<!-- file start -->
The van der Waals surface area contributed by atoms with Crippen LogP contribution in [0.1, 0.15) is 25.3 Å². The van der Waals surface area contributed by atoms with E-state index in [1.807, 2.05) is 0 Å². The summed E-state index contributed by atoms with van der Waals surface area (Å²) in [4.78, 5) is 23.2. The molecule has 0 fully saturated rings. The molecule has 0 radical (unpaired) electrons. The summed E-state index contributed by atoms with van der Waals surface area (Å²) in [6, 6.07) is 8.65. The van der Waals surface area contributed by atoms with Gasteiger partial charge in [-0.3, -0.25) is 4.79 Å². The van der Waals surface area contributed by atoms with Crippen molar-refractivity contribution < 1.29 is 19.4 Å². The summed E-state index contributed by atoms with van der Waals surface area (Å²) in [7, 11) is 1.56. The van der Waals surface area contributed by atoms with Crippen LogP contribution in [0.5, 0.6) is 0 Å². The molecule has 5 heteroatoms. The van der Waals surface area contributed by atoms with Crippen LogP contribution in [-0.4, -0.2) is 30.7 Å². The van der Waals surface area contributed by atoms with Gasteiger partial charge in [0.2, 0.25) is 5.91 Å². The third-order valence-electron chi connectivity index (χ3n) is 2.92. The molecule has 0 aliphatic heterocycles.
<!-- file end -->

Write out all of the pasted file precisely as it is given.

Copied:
The van der Waals surface area contributed by atoms with Crippen LogP contribution in [0.1, 0.15) is 25.3 Å². The van der Waals surface area contributed by atoms with E-state index in [1.807, 2.05) is 0 Å². The summed E-state index contributed by atoms with van der Waals surface area (Å²) in [4.78, 5) is 23.2. The molecule has 0 fully saturated rings. The molecule has 0 radical (unpaired) electrons. The summed E-state index contributed by atoms with van der Waals surface area (Å²) in [6, 6.07) is 8.65. The van der Waals surface area contributed by atoms with Gasteiger partial charge in [-0.3, -0.25) is 4.79 Å². The van der Waals surface area contributed by atoms with Crippen molar-refractivity contribution < 1.29 is 19.4 Å². The summed E-state index contributed by atoms with van der Waals surface area (Å²) in [7, 11) is 1.56. The van der Waals surface area contributed by atoms with Crippen LogP contribution in [0.5, 0.6) is 0 Å². The molecule has 5 heteroatoms. The van der Waals surface area contributed by atoms with Crippen LogP contribution in [-0.4, -0.2) is 30.7 Å². The van der Waals surface area contributed by atoms with Gasteiger partial charge in [0.2, 0.25) is 5.91 Å². The third-order valence-electron chi connectivity index (χ3n) is 2.92. The molecule has 0 aliphatic heterocycles.